The following story was originally published in Portuguese in the Valor Econômico newspaper on December 16, 2022.
By Marília de Camargo Cesar — From São Paulo
The end of the year is the time when many social impact organizations, which depend on donations to maintain themselves, promote bazaars to raise extra funds with the sale of handmade gifts. “The sale of the ‘products of good’ generates resources that already help fund 30% of the institution’s social projects,” says Alcione Albanesi, president of Amigos do Bem, an institution with projects in education, work, income, access to health, water, and housing in the Northeast. “The estimate is that this number will grow even more in the coming years,” she says. Around 150,000 people are assisted every month by the NGO in 300 villages in the backlands of Alagoas, Pernambuco and Ceará.
To develop the potential of each region, Amigos do Bem has built 15 productive units, which promote everything from cashew planting to nut processing, candy and pepper factories, sewing workshops, and handicraft workshops. These units generate more than 1,500 jobs in the sertão. According to Albanesi, there are 230,000 cashew trees in 630 hectares of productive land, which is monitored by Embrapa.
Besides this, six sewing workshops guarantee employment and income for 300 women from the sertão who, according to the NGO, “left the hoe behind and started to receive their first salaries”. “All the income obtained from sales of 100% solidarity products is reverted to our educational and life transformation projects.”
This year, according to Albanesi, more than 500 companies purchased the products, a 40% increase over 2021. The estimate is to market more than 100,000 gifts, and for 2023, the expectation is to grow 50%. “Products of good transform lives. Our social products promote a virtuous cycle of transformation in regions where there was only hunger, drought and extreme poverty.”
Another social project that achieved good results with bazaars this month is Tereza, a brand of handcrafted products, such as handbags, wallets, crocheted placemat sets and accessories produced by women deprived of liberty, former prisioners or victims of domestic violence. There were two Christmas bazaars in São Paulo, one inside Itaú’s private banking division and another at Microsoft, which totaled R$ 11,000 in business.
Tereza brings together women who participate in the Entrepreneurship Behind and Beyond Bars program of the Humanitas360 Institute, an organization that acts as an incubator for social cooperatives, providing seed funding, support in product development and business management, as well as legal and social assistance, and spirituality support. “These sales will help the cooperative women’s Christmas be more prosperous,” says Patricia Villela Marino, president of Humanitas360. “The business is resurging now, this year was about reconnecting the ends, after two very challenging years because of the pandemic.”
“Humanitas360 came along when I was forgotten by everyone. The project came and changed my thoughts. Today I am starting to reintegrate into society, away from crime. I am a prisoner on semi-open conditions and I am studying law at the Zumbi dos Palmares University with a 50% scholarship, due to my good evaluation on the Enem exam. I am a warrior who, thanks to Tereza, took the good out of the bad,” says Flávia Maria da Silva, who is in jail for drug trafficking.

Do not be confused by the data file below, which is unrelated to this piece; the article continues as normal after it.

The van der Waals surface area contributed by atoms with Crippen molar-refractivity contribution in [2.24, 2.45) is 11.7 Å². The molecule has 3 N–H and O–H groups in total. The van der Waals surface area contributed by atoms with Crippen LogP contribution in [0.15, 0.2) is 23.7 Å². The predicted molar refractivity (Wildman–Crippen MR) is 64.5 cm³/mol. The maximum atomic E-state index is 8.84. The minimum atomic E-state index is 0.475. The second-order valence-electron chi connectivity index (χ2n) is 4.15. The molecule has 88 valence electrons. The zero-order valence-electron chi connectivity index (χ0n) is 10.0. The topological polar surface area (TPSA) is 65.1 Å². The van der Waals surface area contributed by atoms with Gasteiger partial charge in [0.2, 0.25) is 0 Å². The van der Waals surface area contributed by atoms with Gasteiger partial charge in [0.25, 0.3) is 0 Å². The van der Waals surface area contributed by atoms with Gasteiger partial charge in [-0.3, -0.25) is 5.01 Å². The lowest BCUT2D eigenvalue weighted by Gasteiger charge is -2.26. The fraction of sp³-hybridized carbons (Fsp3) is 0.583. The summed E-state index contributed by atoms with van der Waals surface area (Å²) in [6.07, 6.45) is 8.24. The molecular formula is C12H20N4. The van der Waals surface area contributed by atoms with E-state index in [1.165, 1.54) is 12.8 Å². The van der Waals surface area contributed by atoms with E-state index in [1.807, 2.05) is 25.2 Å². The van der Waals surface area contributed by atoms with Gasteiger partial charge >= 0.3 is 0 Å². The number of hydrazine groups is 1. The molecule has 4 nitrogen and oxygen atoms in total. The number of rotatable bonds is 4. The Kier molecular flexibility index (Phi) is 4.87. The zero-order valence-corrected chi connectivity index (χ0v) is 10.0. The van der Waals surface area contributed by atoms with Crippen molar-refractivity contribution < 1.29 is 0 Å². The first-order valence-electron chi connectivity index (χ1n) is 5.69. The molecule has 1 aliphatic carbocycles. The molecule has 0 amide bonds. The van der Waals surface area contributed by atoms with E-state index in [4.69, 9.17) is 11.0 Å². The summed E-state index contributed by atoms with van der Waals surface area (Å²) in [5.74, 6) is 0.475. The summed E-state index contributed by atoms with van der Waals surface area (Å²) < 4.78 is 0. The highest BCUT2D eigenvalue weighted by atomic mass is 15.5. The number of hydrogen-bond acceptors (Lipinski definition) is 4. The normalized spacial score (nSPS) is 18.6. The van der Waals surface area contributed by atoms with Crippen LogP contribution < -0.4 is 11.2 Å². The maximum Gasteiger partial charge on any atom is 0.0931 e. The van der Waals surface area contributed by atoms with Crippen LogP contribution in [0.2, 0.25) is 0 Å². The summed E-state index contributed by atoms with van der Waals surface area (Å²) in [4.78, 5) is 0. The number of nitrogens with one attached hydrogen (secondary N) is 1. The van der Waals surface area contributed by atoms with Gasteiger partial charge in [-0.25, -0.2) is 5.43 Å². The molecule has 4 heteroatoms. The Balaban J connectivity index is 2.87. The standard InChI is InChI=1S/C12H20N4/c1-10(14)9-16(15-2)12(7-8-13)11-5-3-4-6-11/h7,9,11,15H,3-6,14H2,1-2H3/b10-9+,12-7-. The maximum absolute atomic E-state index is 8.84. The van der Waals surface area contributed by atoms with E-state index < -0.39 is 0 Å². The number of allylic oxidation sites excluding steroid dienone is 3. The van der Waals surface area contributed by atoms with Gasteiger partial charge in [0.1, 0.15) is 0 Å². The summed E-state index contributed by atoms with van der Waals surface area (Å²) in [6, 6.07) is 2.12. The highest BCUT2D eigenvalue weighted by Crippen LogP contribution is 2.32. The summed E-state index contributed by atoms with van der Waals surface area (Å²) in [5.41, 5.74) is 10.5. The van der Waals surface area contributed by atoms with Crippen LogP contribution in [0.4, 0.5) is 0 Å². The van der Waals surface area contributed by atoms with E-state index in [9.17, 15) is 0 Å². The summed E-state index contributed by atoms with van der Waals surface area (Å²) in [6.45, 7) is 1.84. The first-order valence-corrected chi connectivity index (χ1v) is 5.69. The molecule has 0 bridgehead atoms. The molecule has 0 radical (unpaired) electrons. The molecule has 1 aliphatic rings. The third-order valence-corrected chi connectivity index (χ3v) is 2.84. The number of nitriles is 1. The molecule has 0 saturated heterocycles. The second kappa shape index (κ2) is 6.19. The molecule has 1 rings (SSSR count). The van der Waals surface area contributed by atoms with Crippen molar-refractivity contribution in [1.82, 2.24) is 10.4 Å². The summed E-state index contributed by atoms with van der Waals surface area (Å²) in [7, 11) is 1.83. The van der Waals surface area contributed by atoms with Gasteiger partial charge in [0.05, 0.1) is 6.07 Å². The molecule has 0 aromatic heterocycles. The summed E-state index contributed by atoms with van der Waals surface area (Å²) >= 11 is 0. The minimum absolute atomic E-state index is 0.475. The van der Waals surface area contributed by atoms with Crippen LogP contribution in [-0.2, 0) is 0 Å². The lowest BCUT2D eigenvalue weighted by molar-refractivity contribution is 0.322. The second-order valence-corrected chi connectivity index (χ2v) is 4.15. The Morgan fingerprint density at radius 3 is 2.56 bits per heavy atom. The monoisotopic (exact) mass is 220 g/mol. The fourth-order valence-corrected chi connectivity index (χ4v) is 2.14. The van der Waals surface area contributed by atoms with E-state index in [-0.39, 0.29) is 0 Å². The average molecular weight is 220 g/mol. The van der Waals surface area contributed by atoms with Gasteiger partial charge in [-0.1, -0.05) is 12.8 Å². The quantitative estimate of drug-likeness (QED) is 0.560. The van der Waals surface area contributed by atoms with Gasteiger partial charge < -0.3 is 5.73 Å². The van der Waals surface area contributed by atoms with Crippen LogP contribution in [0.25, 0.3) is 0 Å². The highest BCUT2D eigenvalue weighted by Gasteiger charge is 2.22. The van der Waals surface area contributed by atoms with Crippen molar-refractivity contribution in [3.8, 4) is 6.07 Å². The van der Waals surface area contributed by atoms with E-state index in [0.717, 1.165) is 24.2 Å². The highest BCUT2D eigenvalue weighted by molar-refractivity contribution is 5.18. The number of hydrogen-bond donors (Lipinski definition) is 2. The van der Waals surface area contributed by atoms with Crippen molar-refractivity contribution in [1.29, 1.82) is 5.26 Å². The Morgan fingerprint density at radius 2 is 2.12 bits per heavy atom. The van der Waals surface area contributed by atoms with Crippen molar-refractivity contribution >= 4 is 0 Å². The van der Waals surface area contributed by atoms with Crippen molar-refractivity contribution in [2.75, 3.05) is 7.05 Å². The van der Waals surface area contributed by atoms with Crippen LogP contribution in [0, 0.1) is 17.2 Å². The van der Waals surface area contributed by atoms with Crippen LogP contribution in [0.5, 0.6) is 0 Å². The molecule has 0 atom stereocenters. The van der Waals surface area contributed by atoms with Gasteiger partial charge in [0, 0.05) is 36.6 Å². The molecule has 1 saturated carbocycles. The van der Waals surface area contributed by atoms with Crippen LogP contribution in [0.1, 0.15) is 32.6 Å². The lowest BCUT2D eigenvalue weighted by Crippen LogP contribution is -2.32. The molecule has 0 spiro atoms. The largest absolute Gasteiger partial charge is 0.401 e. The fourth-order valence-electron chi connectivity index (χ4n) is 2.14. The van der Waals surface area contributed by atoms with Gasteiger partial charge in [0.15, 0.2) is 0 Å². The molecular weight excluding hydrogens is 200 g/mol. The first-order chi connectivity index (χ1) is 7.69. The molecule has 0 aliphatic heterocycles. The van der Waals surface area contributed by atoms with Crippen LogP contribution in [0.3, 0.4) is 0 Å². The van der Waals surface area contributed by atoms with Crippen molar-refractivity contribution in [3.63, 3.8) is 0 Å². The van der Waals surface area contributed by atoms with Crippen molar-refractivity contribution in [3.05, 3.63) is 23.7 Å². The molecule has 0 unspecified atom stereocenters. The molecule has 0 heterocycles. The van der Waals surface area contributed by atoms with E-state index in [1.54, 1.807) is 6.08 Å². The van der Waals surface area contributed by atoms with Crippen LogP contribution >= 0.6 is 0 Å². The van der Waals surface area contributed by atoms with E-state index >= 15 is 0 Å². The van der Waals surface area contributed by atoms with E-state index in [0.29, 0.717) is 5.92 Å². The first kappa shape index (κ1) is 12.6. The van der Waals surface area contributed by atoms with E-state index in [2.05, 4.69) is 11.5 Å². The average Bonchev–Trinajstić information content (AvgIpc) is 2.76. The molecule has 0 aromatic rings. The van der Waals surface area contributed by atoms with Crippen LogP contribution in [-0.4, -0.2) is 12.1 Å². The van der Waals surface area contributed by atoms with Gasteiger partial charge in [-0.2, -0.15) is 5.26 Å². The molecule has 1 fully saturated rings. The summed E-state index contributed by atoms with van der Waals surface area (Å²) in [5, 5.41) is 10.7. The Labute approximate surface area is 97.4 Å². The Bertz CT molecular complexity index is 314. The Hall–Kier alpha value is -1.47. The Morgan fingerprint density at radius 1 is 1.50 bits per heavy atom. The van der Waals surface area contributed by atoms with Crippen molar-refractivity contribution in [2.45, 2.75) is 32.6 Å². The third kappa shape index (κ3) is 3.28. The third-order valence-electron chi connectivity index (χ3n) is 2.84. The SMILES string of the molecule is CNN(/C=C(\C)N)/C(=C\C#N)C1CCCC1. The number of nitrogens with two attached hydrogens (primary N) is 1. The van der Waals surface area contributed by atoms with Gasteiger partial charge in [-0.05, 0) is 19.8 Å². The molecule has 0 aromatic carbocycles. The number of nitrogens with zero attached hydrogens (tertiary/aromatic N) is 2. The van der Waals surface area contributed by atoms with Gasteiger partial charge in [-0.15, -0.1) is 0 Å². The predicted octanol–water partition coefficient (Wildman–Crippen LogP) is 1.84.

“At 15, I met the only love of my life, got pregnant, and became a mother at 16. A year later, I became a widow, with a baby to raise and an ‘inheritance of crime’, since I started to manage the ‘business’ of my great love. In the following years, I suffered and made my family suffer. A love story with a cursed inheritance. But I matured a lot in jail and transformed myself.” This account is found on the brand’s Instagram. Tereza is the name the inmates give to the improvised rope used in escape attempts.
Currently, the program supports two cooperatives: Cuxá, in the Pedrinhas Penitentiary Unit in São Luís do Maranhão, and Anahy, in the Sapé community inside the Rio Pequeno neighborhood, west zone of São Paulo. “We also started a project in Peruíbe (SP), a cooperative with 50 women who are victims of domestic violence, which begins in February,” says Marino.
According to her, the brand’s products should gain visibility with the entrance this month in the Magalu marketplace. Until then it was only possible to buy the products through Tereza’s website, with orders placed via WhatsApp. Companies like Azul, Alcoa, Banco Inter, Microsoft, Itaú and Magalu are already Tereza’s clients.
Jirau da Amazônia, an organization created by the Amazonas Sustentável Foundation in partnership with the Zagaia Amazônia Association, also promotes the sale of handicrafts and sustainable products from the region. The goal is to foster business, aggregate value through the qualification of artisans and generate positive impacts for traditional populations, according to Virgilio Viana, general superintendent of FAS.
Among the works supported by Jirau is the Association of Indigenous Artisans of the Municipality of São Gabriel da Cachoeira (Assai), founded in 1999 by a group of artisans from various ethnic groups. They work mainly with tucum, a fiber of the tucunzeiro palm tree, and produce samburás (baskets made of vines), necklaces, earrings, hats, purses, fruit bowls, among others. The products of Jirau da Amazônia can be purchased through the Americanas marketplace.